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International Mother Language Day

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Shaheed Minar International Mother Language Day, Bengali: ??????????? ???????? ????, is a worldwide annual observance held on 21 February to promote awareness of linguistic and cultural diversity and to promote multilingualism. First announced by UNESCO on 17 November 1999, it was formally recognized by the United Nations General Assembly with the adoption of UN resolution 56/262 in 2002. Mother Language Day is part of a broader initiative "to promote the preservation and protection of all languages used by peoples of the world" as adopted by the UN General Assembly on 16 May 2007 in UN resolution 61/266, which also established 2008 as the International Year of Languages. The idea to celebrate International Mother Language Day was the initiative of Bangladesh. In Bangladesh, 21 February is the anniversary of the day when the people of Bangladesh (then East Bengal of Pakistan) fought for recognition of the Bengali language. It is observed all over the world.

Table of contents
  1. History
  2. Timeline
  3. Observances
  4. Awards
  5. See also


Main article: Bengali language movement

21 February was declared to be International Mother Language Day by UNESCO in 1999. It has been observed throughout the world since 21 February 2000. The declaration came up in tribute to the Language Movement done by the Bangladeshis (then the East Pakistanis).

When Pakistan was created in 1947, it had two geographically separate parts: East Pakistan (currently known as Bangladesh) and West Pakistan (currently known as Pakistan). The two parts were very different from each other in the sense of culture and language. The two parts were also separated by India in between.

In 1948, the Government of Pakistan declared Urdu to be the sole national language of Pakistan, even though Bengali or Bangla was spoken by the majority of people combining East Pakistan and West Pakistan. The East Pakistan people protested since the majority of the population was from East Pakistan and their mother language was Bangla. They demanded Bangla to be at least one of the national languages, in addition to Urdu. The demand was raised first by Dhirendranath Datta from East Pakistan on 23 February 1948, in the constituent Assembly of Pakistan.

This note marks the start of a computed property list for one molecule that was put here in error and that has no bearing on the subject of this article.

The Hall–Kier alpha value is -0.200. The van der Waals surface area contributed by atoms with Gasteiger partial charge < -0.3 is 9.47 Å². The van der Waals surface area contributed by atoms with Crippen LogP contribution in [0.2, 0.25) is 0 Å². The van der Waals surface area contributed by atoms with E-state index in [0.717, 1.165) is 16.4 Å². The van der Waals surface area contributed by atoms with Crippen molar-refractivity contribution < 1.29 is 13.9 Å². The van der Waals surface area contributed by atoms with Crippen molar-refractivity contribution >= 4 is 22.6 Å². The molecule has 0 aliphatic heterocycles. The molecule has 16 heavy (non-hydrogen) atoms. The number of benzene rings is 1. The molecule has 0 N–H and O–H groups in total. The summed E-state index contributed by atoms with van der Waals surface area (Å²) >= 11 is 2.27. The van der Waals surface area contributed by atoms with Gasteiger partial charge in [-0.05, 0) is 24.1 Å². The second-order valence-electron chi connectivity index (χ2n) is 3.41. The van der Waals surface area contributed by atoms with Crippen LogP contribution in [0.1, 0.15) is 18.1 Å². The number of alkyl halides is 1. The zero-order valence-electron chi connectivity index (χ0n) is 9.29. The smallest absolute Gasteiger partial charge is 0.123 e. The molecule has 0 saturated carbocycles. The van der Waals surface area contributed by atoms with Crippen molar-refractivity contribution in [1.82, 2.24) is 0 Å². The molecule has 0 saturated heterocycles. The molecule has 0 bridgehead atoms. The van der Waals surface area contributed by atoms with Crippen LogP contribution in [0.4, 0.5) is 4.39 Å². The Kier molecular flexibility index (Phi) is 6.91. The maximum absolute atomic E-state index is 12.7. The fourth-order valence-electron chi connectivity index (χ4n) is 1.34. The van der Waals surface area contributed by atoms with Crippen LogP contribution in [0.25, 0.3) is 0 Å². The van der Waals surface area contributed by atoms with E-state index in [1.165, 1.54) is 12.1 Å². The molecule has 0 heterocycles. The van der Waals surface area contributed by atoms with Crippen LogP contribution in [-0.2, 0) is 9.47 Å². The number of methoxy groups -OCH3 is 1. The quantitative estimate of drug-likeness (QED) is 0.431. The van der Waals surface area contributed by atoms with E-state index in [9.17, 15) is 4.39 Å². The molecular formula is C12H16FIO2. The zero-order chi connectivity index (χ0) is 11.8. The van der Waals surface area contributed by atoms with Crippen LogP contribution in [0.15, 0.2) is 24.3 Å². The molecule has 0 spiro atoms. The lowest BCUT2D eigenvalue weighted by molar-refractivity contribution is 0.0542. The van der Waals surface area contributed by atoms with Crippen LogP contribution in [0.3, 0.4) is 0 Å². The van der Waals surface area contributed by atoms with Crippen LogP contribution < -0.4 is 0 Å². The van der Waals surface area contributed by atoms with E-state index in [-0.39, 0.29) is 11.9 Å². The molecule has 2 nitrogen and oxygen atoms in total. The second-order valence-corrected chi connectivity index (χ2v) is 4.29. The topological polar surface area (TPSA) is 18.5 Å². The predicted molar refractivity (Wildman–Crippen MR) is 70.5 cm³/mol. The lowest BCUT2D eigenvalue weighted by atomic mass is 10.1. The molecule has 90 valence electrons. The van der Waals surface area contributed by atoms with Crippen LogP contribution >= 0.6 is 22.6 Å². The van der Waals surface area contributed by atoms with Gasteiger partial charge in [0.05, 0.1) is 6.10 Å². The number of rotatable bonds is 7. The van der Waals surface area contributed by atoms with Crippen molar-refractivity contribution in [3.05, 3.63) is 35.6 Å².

To demolish the protest, the government of Pakistan outlawed public meeting and rallies. The students of the University of Dhaka, with the support of the general public, arranged massive rallies and meetings. On 21 February 1952, police opened fire on rallies. Abdus Salam, Abul Barkat, Rafiq Uddin Ahmed, Abdul Jabbar and Shafiur Rahman died, with hundreds of others injured. This was a rare incident in history, where people sacrificed their lives for their mother tongue.

Since then, Bangladeshis celebrate the International Mother Language Day as one of their tragic days. They visit the Shaheed Minar, a monument built in memory of the martyrs and its replicas to express their deep sorrow, respect and gratitude to them.

International Mother Language Day is a national holiday in Bangladesh. The resolution was suggested by Rafiqul Islam and Abdus Salam, Bengalis living in Vancouver, Canada. They wrote a letter to Kofi Annan on 9 January 1998 asking him to take a step for saving the world's languages from extinction by declaring an International Mother Language Day. Rafiq proposed the date as 21 February to commemorate the 1952 killings in Dhaka during the Language Movement.
Languages are the most powerful instruments of preserving and developing our tangible and intangible heritage. All moves to promote the dissemination of mother tongues will serve not only to encourage linguistic diversity and multilingual education but also to develop fuller awareness of linguistic and cultural traditions throughout the world and to inspire solidarity based on understanding, tolerance and dialogue.
 -- From the United Nations International Mother Language Day microsite